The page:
At the San Isidro Fairc. 1860-1867
Oil on canvas
51 x 41 cm
© Colección Carmen Thyssen-Bornemisza
Two men, two women and a child beside a donkey that almost blends into the shadowy architectural mass on the left-hand side form a rather stationary group with little action. The boy, who is barefoot and in shirt sleeves, holds out a bag to collect the proceeds of the deal. Meanwhile, one of the men has taken some castanets out of his saddlebag and holds them up, trying to sell them to the two young women, one of whom exchanges a knowing glance with the spectator; this gesture inevitably makes us observers of the scene. The other man, elegantly attired and clearly the companion of the ladies, who are equally well dressed, looks on passively. The colours of the clothing are sumptuous, ranging from red to blue with a few brownish tones as in the luxurious jacket of the male escort. Unlike the depictions of fairs and pilgrimages that the painter captured with great skill in other works featuring crowds of people at annual festivities celebrated with open air eating, dancing and singing and drinks served in makeshift taverns, the theme here is not one of revelry.
On the contrary, this is a genre scene but one that is more everyday and trivial and set in an urban landscape whose buildings do not allow it to be accurately identified: the illuminated part reproduces generic constructions of the day (of the 1860s, Méndez specifies) and only the dome and the earth-coloured building on the right with the appearance of a house of La Mancha (despite the fanciful horseshoe arch) appear to be intended as references. If so, the dome, despite its striking ribs, would appear to be a free rendering of the church of San Francisco el Grande in Madrid; this location is reinforced by the house built in the typical style of the Castile-La Mancha region, of which examples remained in the Austrias district of Madrid. Furthermore, the painting also displays what Valdivieso described as the “free-and-easy technique reminiscent of Goya, owing perhaps to the artist’s contact with Eugenio Lucas, although the influence has also been suggested of another Madrid enthusiast of Goya’s style, Leonardo Alenza, who is quoted as being a friend of his. Precisely Alenza’s death in 1845 has led Méndez to suspect that the Sevillian-born Rodríguez de Guzmán had come into contact with Madrid earlier, before his first trip to the capital in 1852, although he temporarily returned to Seville in 1853. The work therefore dates from after 1853, the year he moved permanently from Seville to Madrid, and it could even be held to belong to the group of paintings with an Andalusian atmosphere that he is reported as having carried on painting in the capital.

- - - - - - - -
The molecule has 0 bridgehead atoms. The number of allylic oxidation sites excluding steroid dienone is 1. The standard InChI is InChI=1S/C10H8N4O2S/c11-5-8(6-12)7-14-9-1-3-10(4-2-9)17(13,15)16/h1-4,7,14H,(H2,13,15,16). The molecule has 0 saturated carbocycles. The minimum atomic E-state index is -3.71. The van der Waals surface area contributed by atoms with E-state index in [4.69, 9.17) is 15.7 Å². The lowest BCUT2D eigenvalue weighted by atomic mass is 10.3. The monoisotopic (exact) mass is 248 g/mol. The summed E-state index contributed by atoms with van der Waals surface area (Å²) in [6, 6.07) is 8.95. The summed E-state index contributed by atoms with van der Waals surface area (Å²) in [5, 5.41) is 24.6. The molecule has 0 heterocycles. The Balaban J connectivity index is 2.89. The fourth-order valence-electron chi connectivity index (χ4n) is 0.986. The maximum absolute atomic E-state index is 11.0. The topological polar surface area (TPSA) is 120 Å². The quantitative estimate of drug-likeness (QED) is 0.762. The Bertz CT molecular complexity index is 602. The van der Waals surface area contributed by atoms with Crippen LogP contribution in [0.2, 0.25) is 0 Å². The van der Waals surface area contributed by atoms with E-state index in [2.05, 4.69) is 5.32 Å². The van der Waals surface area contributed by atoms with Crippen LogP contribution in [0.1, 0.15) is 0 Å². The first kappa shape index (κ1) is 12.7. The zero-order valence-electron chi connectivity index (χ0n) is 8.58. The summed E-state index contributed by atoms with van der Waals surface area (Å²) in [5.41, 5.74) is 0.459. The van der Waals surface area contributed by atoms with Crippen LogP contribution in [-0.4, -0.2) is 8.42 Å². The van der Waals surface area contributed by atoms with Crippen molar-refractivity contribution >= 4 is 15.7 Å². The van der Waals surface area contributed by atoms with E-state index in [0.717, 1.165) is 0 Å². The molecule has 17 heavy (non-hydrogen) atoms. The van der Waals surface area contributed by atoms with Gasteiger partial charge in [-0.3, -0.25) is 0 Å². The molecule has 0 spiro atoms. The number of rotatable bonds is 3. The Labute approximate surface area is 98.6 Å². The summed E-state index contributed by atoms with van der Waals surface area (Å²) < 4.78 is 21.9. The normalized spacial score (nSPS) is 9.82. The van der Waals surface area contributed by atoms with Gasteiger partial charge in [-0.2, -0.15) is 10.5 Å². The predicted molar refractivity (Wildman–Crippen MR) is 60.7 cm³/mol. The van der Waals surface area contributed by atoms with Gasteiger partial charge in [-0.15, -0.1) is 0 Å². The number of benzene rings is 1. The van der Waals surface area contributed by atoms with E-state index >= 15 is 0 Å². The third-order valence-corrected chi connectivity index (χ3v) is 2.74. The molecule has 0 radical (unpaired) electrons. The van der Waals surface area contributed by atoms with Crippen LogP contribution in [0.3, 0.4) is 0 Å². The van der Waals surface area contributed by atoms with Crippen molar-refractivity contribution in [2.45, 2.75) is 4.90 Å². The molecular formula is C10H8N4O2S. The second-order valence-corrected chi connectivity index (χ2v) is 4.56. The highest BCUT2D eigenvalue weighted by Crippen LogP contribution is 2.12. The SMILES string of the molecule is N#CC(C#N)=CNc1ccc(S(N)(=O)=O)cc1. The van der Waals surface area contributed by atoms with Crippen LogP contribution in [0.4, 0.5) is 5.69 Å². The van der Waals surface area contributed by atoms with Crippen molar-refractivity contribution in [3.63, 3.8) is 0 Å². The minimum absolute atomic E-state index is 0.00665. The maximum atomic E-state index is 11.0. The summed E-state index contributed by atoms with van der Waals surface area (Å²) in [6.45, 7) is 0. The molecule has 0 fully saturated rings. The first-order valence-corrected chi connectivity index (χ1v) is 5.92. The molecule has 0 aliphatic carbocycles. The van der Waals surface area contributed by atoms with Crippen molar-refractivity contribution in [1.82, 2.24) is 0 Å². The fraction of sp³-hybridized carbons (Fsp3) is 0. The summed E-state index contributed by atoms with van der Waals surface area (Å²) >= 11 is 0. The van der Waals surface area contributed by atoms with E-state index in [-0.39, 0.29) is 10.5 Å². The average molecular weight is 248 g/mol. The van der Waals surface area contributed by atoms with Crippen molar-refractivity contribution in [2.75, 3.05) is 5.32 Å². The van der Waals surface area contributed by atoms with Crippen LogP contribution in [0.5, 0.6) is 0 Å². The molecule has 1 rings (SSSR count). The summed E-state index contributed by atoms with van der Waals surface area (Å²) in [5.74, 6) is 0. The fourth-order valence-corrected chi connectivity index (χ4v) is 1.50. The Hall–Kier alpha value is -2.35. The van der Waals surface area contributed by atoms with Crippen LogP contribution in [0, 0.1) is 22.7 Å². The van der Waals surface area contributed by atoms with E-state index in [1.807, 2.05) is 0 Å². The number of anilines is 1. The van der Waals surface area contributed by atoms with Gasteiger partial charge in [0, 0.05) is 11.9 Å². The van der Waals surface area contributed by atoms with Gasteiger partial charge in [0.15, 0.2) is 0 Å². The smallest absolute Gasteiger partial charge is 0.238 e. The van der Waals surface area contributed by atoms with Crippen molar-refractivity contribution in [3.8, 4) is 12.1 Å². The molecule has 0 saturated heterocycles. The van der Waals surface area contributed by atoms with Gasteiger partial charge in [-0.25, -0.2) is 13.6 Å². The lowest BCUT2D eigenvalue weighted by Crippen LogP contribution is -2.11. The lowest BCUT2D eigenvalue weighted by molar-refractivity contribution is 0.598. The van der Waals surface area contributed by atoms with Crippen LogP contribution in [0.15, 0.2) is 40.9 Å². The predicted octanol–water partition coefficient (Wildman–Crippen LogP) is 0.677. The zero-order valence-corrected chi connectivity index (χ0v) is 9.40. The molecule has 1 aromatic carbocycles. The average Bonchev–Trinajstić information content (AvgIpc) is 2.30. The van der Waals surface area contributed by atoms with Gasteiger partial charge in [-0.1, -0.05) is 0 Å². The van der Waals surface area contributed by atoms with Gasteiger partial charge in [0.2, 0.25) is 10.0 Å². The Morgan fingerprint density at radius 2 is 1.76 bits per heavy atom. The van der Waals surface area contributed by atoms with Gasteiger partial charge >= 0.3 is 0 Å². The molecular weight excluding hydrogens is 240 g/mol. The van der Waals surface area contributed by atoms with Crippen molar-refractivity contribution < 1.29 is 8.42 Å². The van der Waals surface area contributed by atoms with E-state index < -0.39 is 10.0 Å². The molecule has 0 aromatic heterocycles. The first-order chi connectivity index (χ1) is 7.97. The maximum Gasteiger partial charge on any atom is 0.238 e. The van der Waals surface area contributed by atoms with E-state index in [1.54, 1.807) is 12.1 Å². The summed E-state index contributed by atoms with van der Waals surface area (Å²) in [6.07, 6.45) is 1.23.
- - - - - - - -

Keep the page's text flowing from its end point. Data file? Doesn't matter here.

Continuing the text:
Méndez, who nevertheless does not hesitate to classify the painting as belonging to those of Madrid customs the painter produced following his trip to the capital, adds that the fair of San Isidro was one of his favourite scenes, and that here the usual landscape of his paintings is replaced with a view of the streets and buildings of Madrid of the 1860s.